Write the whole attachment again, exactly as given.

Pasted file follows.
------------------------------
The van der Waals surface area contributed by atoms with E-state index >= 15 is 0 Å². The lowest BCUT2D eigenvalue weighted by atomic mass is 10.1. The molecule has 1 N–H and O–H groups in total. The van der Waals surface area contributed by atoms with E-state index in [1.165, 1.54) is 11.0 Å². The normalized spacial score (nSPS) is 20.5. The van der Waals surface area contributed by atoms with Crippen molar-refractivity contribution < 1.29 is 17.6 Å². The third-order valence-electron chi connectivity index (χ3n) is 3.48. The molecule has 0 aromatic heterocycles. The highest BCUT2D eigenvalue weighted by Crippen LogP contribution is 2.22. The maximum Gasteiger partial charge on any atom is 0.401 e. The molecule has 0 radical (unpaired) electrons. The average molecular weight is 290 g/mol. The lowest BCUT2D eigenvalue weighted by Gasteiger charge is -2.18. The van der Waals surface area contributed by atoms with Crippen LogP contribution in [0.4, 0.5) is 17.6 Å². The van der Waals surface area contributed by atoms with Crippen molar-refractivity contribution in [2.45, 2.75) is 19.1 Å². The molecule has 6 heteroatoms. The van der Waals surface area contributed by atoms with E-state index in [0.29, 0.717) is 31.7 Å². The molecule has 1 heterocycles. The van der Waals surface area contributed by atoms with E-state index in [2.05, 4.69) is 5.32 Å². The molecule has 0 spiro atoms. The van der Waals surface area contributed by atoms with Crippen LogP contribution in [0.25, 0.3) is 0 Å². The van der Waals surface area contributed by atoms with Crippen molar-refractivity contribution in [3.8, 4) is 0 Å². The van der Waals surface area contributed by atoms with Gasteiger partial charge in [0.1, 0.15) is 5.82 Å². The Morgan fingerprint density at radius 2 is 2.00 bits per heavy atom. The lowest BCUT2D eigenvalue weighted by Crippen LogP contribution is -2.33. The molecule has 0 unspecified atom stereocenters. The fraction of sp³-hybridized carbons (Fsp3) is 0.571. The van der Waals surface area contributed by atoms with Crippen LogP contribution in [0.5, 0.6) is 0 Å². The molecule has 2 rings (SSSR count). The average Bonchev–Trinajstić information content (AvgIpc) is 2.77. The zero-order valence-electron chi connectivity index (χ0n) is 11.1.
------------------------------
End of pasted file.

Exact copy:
The van der Waals surface area contributed by atoms with E-state index >= 15 is 0 Å². The lowest BCUT2D eigenvalue weighted by atomic mass is 10.1. The molecule has 1 N–H and O–H groups in total. The van der Waals surface area contributed by atoms with E-state index in [1.165, 1.54) is 11.0 Å². The normalized spacial score (nSPS) is 20.5. The van der Waals surface area contributed by atoms with Crippen molar-refractivity contribution < 1.29 is 17.6 Å². The third-order valence-electron chi connectivity index (χ3n) is 3.48. The molecule has 0 aromatic heterocycles. The highest BCUT2D eigenvalue weighted by Crippen LogP contribution is 2.22. The maximum Gasteiger partial charge on any atom is 0.401 e. The molecule has 0 radical (unpaired) electrons. The average molecular weight is 290 g/mol. The lowest BCUT2D eigenvalue weighted by Gasteiger charge is -2.18. The van der Waals surface area contributed by atoms with Crippen LogP contribution in [0.4, 0.5) is 17.6 Å². The van der Waals surface area contributed by atoms with Crippen molar-refractivity contribution in [2.45, 2.75) is 19.1 Å². The molecule has 6 heteroatoms. The van der Waals surface area contributed by atoms with E-state index in [0.29, 0.717) is 31.7 Å². The molecule has 1 heterocycles. The van der Waals surface area contributed by atoms with E-state index in [2.05, 4.69) is 5.32 Å². The molecule has 0 spiro atoms. The van der Waals surface area contributed by atoms with Crippen LogP contribution in [0.25, 0.3) is 0 Å². The van der Waals surface area contributed by atoms with Crippen molar-refractivity contribution in [3.8, 4) is 0 Å². The van der Waals surface area contributed by atoms with Gasteiger partial charge in [0.1, 0.15) is 5.82 Å². The Morgan fingerprint density at radius 2 is 2.00 bits per heavy atom. The lowest BCUT2D eigenvalue weighted by Crippen LogP contribution is -2.33. The molecule has 0 unspecified atom stereocenters. The fraction of sp³-hybridized carbons (Fsp3) is 0.571. The van der Waals surface area contributed by atoms with Crippen LogP contribution in [0.5, 0.6) is 0 Å². The molecule has 2 rings (SSSR count). The average Bonchev–Trinajstić information content (AvgIpc) is 2.77. The zero-order valence-electron chi connectivity index (χ0n) is 11.1.